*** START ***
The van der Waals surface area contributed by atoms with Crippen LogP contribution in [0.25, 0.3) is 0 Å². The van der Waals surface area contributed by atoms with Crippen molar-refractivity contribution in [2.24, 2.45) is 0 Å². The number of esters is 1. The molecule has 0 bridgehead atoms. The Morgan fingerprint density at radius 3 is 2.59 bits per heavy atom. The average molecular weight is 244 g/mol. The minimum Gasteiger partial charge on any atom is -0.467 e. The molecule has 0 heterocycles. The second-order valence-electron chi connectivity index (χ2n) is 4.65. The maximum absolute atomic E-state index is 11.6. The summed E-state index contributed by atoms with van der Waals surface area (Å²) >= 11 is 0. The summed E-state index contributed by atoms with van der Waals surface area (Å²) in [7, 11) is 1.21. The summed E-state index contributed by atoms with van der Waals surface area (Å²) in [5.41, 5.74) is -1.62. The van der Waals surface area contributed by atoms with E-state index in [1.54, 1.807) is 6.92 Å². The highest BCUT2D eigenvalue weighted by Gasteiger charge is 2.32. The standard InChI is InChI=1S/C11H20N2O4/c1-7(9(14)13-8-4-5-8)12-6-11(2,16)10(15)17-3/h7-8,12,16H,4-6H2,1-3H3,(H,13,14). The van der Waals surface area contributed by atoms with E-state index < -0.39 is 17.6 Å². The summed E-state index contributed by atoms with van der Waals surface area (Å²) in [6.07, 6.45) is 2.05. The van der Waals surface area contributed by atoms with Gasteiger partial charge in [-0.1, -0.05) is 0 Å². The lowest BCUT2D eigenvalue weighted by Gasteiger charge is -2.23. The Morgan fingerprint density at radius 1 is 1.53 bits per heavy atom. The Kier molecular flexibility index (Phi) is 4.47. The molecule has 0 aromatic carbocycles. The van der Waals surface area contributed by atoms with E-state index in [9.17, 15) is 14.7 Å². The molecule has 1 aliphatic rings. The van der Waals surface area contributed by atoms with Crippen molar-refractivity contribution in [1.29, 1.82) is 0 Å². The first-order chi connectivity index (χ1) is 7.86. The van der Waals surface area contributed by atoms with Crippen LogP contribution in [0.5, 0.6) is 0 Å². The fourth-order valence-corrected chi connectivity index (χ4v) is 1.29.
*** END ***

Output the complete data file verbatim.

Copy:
The van der Waals surface area contributed by atoms with Crippen LogP contribution in [0.25, 0.3) is 0 Å². The van der Waals surface area contributed by atoms with Crippen molar-refractivity contribution in [2.24, 2.45) is 0 Å². The number of esters is 1. The molecule has 0 bridgehead atoms. The Morgan fingerprint density at radius 3 is 2.59 bits per heavy atom. The average molecular weight is 244 g/mol. The minimum Gasteiger partial charge on any atom is -0.467 e. The molecule has 0 heterocycles. The second-order valence-electron chi connectivity index (χ2n) is 4.65. The maximum absolute atomic E-state index is 11.6. The summed E-state index contributed by atoms with van der Waals surface area (Å²) >= 11 is 0. The summed E-state index contributed by atoms with van der Waals surface area (Å²) in [7, 11) is 1.21. The summed E-state index contributed by atoms with van der Waals surface area (Å²) in [5.41, 5.74) is -1.62. The van der Waals surface area contributed by atoms with E-state index in [1.54, 1.807) is 6.92 Å². The highest BCUT2D eigenvalue weighted by Gasteiger charge is 2.32. The standard InChI is InChI=1S/C11H20N2O4/c1-7(9(14)13-8-4-5-8)12-6-11(2,16)10(15)17-3/h7-8,12,16H,4-6H2,1-3H3,(H,13,14). The van der Waals surface area contributed by atoms with E-state index < -0.39 is 17.6 Å². The summed E-state index contributed by atoms with van der Waals surface area (Å²) in [6.07, 6.45) is 2.05. The van der Waals surface area contributed by atoms with Gasteiger partial charge in [-0.1, -0.05) is 0 Å². The lowest BCUT2D eigenvalue weighted by Gasteiger charge is -2.23. The Morgan fingerprint density at radius 1 is 1.53 bits per heavy atom. The Kier molecular flexibility index (Phi) is 4.47. The molecule has 0 aromatic carbocycles. The van der Waals surface area contributed by atoms with E-state index in [9.17, 15) is 14.7 Å². The molecule has 1 aliphatic rings. The van der Waals surface area contributed by atoms with Crippen molar-refractivity contribution in [1.29, 1.82) is 0 Å². The first-order chi connectivity index (χ1) is 7.86. The van der Waals surface area contributed by atoms with Crippen LogP contribution in [0.5, 0.6) is 0 Å². The fourth-order valence-corrected chi connectivity index (χ4v) is 1.29.